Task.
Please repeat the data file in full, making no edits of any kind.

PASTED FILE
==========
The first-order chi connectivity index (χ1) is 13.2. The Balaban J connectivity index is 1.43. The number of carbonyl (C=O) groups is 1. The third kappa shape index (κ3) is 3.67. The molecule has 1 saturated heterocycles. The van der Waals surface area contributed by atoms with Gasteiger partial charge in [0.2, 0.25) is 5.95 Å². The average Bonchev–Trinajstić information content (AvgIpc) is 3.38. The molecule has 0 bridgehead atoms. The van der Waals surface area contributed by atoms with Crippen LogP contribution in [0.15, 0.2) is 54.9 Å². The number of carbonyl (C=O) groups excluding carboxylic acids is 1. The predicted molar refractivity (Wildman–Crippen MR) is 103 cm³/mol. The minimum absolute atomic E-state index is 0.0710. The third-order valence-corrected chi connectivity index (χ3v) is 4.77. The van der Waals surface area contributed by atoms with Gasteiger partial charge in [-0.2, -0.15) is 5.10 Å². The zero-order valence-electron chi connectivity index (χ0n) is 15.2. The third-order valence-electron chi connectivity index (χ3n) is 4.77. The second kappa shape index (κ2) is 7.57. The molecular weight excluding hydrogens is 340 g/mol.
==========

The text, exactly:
The first-order chi connectivity index (χ1) is 13.2. The Balaban J connectivity index is 1.43. The number of carbonyl (C=O) groups is 1. The third kappa shape index (κ3) is 3.67. The molecule has 1 saturated heterocycles. The van der Waals surface area contributed by atoms with Gasteiger partial charge in [0.2, 0.25) is 5.95 Å². The average Bonchev–Trinajstić information content (AvgIpc) is 3.38. The molecule has 0 bridgehead atoms. The van der Waals surface area contributed by atoms with Crippen LogP contribution in [0.15, 0.2) is 54.9 Å². The number of carbonyl (C=O) groups excluding carboxylic acids is 1. The predicted molar refractivity (Wildman–Crippen MR) is 103 cm³/mol. The minimum absolute atomic E-state index is 0.0710. The third-order valence-corrected chi connectivity index (χ3v) is 4.77. The van der Waals surface area contributed by atoms with Gasteiger partial charge in [-0.2, -0.15) is 5.10 Å². The zero-order valence-electron chi connectivity index (χ0n) is 15.2. The third-order valence-electron chi connectivity index (χ3n) is 4.77. The second kappa shape index (κ2) is 7.57. The molecular weight excluding hydrogens is 340 g/mol.